Barcode Scanner App Becomes Malware

Popular QR code scanner app with over 10 million installs – Barcode Scanner recently had a change of owners, and guess what it led to? The third-party buyer who bought the app from Lavabird Ltd. converted the app into malware which crowded users’ devices with unwanted adverts.

Cybersecurity firm Malwarebytes discovered that the app became a nuisance for users overnight following an update. The malware presented itself before the deal between Lavabird, and the buyer was officially recorded. That makes Lavabird the guilty owner of a malicious app, though they claim that the third-party buyer triggered the incident.

Lavabird blames the buyer for meddling with the app’s private key before the purchase was completed. Thus, the updated app made Lavabird responsible for a security violation it wasn’t involved in. This attack is of a new kind in the cybersecurity realm and has taught Lavabird a lesson for life. They advise users to delete the app along with using cybersecurity tools for protection.

 

Beware Of Discord Fraud

The pandemic compelled people to switch to online modes of communication, which increased the use of chatting platforms like Discord. The adversaries used this shift to their benefit and used Discord to host malicious payloads. The cyber attackers extensively use Discord as a CDN to host payloads like XMRig miner, Epsilon ransomware, Discord token grabbers, and Redline stealer. They cunningly renamed malicious files as gaming or pirated software and used game-related icons to increase their scams’ credibility.

Last month, cybersecurity researchers discovered three malicious software packages called sonatype, an0n-chat-lib, and discord-fix on the npm open-source repository. They stole tokens and other details from Discord users while allowing the adversaries to hack the server. These threat actors also target Discord servers in cryptocurrency scams. With such severe cyber risks attached, it’s advised to use Discord with extreme caution. Users must adopt email security and other security measures for protection.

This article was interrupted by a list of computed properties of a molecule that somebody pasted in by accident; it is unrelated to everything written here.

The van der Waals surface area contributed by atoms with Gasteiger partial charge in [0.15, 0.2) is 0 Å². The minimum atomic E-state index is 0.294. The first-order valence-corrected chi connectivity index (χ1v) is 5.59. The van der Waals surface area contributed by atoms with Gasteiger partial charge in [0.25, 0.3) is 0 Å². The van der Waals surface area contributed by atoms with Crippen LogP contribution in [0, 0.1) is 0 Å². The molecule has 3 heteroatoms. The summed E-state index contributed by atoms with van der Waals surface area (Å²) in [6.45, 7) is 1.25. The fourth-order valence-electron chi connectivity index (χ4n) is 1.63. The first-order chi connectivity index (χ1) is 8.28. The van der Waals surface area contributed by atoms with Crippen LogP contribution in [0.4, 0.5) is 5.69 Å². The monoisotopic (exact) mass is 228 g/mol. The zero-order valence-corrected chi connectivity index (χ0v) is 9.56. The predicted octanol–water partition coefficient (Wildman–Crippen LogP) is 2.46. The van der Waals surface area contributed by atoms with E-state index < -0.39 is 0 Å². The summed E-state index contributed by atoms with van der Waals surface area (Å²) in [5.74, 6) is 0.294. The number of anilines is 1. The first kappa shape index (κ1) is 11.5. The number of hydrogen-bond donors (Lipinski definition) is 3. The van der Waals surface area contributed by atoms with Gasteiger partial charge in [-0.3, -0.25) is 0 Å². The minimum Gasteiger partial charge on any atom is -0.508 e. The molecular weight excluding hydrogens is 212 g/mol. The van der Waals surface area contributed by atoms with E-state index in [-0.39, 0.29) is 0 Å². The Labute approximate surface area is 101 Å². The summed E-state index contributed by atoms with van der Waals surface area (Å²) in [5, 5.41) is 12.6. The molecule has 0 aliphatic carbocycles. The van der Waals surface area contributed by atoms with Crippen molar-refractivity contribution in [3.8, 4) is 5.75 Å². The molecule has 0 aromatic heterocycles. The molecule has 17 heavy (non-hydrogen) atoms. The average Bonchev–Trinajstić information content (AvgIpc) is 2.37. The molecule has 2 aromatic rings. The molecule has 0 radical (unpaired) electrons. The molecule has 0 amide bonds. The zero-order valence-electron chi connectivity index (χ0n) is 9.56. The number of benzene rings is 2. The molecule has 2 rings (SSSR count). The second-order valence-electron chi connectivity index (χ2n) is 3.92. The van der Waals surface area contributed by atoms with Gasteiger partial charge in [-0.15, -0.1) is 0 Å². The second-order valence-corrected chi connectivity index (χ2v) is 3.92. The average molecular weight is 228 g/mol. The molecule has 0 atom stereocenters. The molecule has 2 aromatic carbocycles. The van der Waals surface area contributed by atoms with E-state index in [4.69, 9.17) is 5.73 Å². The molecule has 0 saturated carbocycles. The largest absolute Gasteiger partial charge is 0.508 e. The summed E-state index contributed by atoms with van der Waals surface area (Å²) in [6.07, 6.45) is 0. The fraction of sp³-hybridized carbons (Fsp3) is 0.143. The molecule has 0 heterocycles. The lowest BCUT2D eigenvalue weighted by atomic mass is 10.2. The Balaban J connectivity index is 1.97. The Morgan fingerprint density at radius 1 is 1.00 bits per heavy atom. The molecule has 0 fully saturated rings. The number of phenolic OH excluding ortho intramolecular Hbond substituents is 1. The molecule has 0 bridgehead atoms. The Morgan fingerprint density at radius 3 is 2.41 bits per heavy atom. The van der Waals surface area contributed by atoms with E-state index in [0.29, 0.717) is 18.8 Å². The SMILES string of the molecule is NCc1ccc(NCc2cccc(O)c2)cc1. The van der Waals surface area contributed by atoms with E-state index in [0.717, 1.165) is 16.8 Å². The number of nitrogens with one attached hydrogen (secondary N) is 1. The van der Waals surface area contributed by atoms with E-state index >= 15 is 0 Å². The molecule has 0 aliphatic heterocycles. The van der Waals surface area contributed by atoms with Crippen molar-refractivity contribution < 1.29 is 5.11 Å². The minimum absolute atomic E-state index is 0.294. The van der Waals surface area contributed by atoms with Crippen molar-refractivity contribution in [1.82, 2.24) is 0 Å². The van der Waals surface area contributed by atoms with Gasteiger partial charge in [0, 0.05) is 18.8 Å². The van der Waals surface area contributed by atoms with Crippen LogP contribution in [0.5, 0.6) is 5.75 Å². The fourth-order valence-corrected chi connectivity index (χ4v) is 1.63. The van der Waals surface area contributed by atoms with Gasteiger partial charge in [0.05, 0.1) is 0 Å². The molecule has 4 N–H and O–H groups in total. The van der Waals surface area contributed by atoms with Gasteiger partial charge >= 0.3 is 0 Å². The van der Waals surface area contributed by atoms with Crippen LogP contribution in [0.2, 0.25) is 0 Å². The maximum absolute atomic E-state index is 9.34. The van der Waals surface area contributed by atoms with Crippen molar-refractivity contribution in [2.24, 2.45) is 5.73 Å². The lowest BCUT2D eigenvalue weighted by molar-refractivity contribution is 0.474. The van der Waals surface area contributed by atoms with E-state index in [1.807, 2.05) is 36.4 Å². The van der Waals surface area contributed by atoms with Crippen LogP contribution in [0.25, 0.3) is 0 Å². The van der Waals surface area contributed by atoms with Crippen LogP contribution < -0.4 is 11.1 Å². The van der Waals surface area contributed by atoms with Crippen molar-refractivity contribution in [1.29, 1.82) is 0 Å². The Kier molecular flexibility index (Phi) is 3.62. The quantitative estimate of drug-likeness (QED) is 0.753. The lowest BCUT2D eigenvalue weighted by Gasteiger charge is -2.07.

Cyberwar In Myanmar

A hacking group by the name of Myanmar Hackers has hacked into the military-run government websites in Myanmar. These include the Military’s propaganda page, including the Central Bank, Myanmar, Food and Drug Administration, MRTV, the state-run broadcaster, and the Port Authority.

This attack supports a people’s rally from the previous day where people protested against the overthrow of the Aung San Suu Kyi’s civilian government by the Military. The hacker group even announced the same on their Facebook page. They say that the hack symbolizes a mass protest of people before government websites. Matt Warren, a cybersecurity expert from the RMIT University (Australia), says that the adversaries are into DoS attacks and defacing, raising awareness.

Meanwhile, the authorities have shut down the internet in Myanmar for the fourth night in a row. Cyberattacks are being used for all sorts of purposes, we usually hear of attacks for financial gains and data theft, but now they are even used for international warfare!